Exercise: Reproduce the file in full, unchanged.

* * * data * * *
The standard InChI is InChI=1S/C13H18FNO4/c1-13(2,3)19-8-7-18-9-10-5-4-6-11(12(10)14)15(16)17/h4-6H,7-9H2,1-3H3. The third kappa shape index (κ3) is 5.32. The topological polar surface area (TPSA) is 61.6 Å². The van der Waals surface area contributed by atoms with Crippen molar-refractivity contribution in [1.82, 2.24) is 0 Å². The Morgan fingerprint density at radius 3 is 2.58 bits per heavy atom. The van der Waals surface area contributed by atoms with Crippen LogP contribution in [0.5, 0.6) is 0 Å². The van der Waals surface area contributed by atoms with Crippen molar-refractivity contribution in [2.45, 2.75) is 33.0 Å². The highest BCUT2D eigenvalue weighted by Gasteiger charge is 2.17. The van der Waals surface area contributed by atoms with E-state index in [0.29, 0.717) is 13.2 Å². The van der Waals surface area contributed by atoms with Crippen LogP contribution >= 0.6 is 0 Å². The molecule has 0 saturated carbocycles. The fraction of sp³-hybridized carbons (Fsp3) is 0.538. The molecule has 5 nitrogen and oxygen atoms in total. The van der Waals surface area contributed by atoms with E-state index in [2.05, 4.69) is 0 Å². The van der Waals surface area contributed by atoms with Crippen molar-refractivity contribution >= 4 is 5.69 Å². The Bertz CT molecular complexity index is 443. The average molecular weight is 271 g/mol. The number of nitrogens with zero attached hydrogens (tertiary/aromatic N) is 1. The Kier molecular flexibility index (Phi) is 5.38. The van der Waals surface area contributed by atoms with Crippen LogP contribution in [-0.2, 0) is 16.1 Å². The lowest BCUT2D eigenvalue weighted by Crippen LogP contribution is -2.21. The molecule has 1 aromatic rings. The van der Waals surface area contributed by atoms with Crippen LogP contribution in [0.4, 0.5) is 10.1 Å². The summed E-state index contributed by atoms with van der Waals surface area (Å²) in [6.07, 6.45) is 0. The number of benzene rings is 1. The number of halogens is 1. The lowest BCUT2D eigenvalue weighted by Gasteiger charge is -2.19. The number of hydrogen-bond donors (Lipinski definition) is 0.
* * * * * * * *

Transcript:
The standard InChI is InChI=1S/C13H18FNO4/c1-13(2,3)19-8-7-18-9-10-5-4-6-11(12(10)14)15(16)17/h4-6H,7-9H2,1-3H3. The third kappa shape index (κ3) is 5.32. The topological polar surface area (TPSA) is 61.6 Å². The van der Waals surface area contributed by atoms with Crippen molar-refractivity contribution in [1.82, 2.24) is 0 Å². The Morgan fingerprint density at radius 3 is 2.58 bits per heavy atom. The van der Waals surface area contributed by atoms with Crippen LogP contribution in [0.5, 0.6) is 0 Å². The van der Waals surface area contributed by atoms with Crippen molar-refractivity contribution in [2.45, 2.75) is 33.0 Å². The highest BCUT2D eigenvalue weighted by Gasteiger charge is 2.17. The van der Waals surface area contributed by atoms with E-state index in [0.29, 0.717) is 13.2 Å². The van der Waals surface area contributed by atoms with Crippen LogP contribution >= 0.6 is 0 Å². The molecule has 0 saturated carbocycles. The fraction of sp³-hybridized carbons (Fsp3) is 0.538. The molecule has 5 nitrogen and oxygen atoms in total. The van der Waals surface area contributed by atoms with E-state index in [2.05, 4.69) is 0 Å². The van der Waals surface area contributed by atoms with Crippen molar-refractivity contribution >= 4 is 5.69 Å². The Bertz CT molecular complexity index is 443. The average molecular weight is 271 g/mol. The number of nitrogens with zero attached hydrogens (tertiary/aromatic N) is 1. The Kier molecular flexibility index (Phi) is 5.38. The van der Waals surface area contributed by atoms with Crippen LogP contribution in [-0.2, 0) is 16.1 Å². The lowest BCUT2D eigenvalue weighted by Crippen LogP contribution is -2.21. The molecule has 1 aromatic rings. The van der Waals surface area contributed by atoms with Crippen LogP contribution in [0.4, 0.5) is 10.1 Å². The summed E-state index contributed by atoms with van der Waals surface area (Å²) in [6.07, 6.45) is 0. The number of benzene rings is 1. The number of halogens is 1. The lowest BCUT2D eigenvalue weighted by Gasteiger charge is -2.19. The number of hydrogen-bond donors (Lipinski definition) is 0.